8 Things You Can Share, Rent or Borrow

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It’s not breaking news that renting or borrowing items you only need occasionally can save you money: books from your local library, DVDs from Netflix or a pick-up truck from a car rental company.

But sharing and checking out these items you don’t need to own permanently is also good for the planet. Nowadays, pooling resources goes way beyond the local library and video rental companies. From bikes and tools to designer dresses and gardens, check out these eight items you can share, rent or borrow instead of purchase and own.

1.  Cars

car sharing, car share

Photo: Zipcar

Maybe you’re an urbanite who doesn’t drive a car every day, but could use a vehicle for trips to the grocery store or weekend excursions out of town. Or perhaps you’re a two-car family that wants to downsize to one vehicle; your household only requires a second car occasionally.

Enter car sharing, a service that costs less than owning a car, while at the same time, takes cars off the road and reduces congestion and air pollution.

Unlike traditional car rental companies, a car-sharing service allows members to borrow cars for short periods of time, often by the hour. Cars in a car-share program are located throughout the community, rather than at one central car rental location, and members can check out and return vehicles at unattended stations. You pay by the hour or mile, and fuel and insurance is included in the fees.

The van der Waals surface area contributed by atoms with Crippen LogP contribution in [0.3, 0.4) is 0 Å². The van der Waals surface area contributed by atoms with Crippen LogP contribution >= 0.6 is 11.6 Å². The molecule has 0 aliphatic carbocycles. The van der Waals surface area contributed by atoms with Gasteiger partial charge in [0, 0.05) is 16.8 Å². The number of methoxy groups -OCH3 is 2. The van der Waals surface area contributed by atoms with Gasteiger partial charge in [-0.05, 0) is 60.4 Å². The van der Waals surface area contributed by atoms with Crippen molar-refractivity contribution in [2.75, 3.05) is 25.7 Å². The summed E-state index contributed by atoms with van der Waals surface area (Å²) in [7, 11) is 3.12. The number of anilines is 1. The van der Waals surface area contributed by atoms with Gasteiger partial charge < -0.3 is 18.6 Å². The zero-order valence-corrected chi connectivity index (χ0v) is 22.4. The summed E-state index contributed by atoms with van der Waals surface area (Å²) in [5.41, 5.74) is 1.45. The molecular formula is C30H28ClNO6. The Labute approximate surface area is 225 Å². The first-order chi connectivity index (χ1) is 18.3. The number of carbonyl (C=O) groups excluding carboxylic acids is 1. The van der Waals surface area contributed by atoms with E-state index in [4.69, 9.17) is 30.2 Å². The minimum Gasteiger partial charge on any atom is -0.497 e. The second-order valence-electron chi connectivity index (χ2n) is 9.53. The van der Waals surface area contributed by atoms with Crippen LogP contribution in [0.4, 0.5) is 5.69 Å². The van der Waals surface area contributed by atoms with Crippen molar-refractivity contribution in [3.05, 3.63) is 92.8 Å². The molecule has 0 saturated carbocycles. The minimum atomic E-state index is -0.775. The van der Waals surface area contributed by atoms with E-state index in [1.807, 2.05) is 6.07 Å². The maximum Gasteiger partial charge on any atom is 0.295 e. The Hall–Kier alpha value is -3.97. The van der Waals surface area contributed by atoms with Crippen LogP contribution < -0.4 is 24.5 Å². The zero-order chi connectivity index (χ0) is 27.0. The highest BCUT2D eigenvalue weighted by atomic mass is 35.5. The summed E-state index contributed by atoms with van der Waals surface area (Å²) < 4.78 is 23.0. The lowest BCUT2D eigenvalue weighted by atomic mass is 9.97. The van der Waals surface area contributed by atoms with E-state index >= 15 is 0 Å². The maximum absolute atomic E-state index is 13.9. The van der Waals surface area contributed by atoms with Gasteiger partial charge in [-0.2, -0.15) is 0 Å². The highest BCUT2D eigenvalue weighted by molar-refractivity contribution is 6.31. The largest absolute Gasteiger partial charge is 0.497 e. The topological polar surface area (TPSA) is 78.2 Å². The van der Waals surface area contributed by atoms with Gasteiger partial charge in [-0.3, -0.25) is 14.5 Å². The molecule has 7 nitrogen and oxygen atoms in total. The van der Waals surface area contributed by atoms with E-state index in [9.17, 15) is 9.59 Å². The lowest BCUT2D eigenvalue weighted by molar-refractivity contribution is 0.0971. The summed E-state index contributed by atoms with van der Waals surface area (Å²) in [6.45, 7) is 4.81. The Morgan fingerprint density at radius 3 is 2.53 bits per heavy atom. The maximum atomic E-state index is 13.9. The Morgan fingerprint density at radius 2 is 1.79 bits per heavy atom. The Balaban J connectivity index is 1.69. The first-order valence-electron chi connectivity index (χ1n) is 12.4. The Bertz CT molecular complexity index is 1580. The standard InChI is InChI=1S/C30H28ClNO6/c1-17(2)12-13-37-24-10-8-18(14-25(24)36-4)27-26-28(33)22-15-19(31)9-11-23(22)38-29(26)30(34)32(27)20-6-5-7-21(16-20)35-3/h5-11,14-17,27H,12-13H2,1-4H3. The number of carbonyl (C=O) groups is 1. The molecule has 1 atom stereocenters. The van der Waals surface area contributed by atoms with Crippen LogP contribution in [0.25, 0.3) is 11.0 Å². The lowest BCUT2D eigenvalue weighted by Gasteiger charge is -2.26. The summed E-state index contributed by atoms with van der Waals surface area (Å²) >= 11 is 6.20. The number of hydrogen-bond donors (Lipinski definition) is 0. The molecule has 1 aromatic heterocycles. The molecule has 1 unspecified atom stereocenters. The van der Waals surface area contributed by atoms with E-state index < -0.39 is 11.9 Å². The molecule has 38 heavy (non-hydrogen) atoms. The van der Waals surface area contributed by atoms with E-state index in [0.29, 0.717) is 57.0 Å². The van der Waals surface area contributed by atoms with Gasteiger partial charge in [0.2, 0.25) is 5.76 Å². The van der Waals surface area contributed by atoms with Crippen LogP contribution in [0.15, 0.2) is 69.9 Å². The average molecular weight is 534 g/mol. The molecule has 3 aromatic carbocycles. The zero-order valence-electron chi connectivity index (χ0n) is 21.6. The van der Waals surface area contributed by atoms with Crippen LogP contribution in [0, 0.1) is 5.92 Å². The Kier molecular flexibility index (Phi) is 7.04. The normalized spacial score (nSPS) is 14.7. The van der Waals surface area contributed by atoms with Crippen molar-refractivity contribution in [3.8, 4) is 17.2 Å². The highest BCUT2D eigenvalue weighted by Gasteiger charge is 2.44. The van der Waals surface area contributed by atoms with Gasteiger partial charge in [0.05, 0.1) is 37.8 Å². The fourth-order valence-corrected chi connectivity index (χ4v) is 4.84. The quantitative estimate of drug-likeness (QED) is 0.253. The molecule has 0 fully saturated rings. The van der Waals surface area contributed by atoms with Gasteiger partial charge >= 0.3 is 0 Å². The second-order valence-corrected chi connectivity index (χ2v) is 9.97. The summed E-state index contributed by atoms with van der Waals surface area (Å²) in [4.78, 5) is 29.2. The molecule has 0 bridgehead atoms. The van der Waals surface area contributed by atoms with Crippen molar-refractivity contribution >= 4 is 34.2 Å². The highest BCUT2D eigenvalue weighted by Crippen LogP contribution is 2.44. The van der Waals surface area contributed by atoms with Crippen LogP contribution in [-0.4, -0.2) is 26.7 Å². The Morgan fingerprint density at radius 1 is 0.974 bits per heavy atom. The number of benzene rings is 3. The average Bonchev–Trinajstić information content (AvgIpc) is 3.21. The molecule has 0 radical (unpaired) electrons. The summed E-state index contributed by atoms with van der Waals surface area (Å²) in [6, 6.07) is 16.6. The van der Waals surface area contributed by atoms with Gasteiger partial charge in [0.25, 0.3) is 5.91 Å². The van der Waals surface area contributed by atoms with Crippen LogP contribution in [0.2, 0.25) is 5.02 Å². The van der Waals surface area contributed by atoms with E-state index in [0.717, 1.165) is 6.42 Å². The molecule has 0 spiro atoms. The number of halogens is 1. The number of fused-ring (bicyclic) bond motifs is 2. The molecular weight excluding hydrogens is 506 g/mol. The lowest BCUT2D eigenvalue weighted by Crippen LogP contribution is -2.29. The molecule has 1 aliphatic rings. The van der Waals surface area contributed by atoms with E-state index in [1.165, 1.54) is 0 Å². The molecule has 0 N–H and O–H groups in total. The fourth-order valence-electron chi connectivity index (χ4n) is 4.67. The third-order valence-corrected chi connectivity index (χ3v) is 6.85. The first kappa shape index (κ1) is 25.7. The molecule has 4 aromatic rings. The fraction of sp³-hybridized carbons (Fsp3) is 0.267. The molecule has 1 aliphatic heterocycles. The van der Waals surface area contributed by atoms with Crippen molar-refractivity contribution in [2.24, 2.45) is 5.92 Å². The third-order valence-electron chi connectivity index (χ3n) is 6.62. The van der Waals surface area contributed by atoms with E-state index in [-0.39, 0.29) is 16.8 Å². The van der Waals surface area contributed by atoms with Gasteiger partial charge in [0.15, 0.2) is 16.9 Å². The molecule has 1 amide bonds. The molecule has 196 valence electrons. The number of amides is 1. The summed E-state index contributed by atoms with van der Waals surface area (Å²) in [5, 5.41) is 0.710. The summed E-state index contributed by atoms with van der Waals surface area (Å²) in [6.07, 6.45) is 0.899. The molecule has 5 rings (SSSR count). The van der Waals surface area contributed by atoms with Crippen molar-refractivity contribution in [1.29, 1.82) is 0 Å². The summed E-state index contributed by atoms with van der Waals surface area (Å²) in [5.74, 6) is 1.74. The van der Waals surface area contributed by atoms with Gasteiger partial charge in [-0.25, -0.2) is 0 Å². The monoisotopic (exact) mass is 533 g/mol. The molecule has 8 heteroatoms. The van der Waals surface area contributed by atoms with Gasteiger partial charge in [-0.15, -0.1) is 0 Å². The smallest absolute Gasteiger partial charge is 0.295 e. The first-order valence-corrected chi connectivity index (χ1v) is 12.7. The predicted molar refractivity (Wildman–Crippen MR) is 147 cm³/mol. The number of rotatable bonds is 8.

To learn more about car sharing, check out Zipcar, which operates in 35 states across the country or the nonprofit City CarShare, which serves the San Francisco Bay Area only.

RelayRides and Getaround offer a different type of car sharing: These companies help car owners make some extra cash by renting out their cars when they’re not using them to individuals who need a car for a few hours.

READ: Couples Travel the World Without Planes, Cars

2.  Bikes

Photo: Flickr/*Sally M*

Need to hop on a bike for the last mile of your commute from the train station to your office, but don’t want to deal with the hassles of bike ownership: maintenance, storage and the potential for theft?

Like car sharing, bike-sharing programs allow members to check out bikes at unattended stations for short-distance trips and then return them to a different station when they reach their destination.

Already popular in Europe, Asia and Canada, bike sharing helps get commuters out of their cars, easing traffic congestion and cutting down on air pollution.

Bike-share systems are popping up around the U.S. – in Boston, Denver and the Washington D.C. area – and new programs will roll out in San Francisco and New York next year.

READ: How to Start a Bike Program in Your City

3.  Rides

Carpooling has long been touted as a way to reduce air pollution, save money and relieve stress. Now coordinating your carpool – whether it’s your daily commute or a cross-country road trip – is even easier in the Internet age.

Click into the “rideshare” section on Craiglist, or post and search listings on eRideShare.com or Carpoolworld.com.

You can also sign up for GoLoco which will alert you when your friends and interest groups make travel plans, in case you want to join them and share a ride.

Zimride takes a different approach to carpooling, applying a special algorithm to social networks like Facebook to match rides for its members – college students or employees at participating companies.

READ: A Greenie’s Guide to the Open Road

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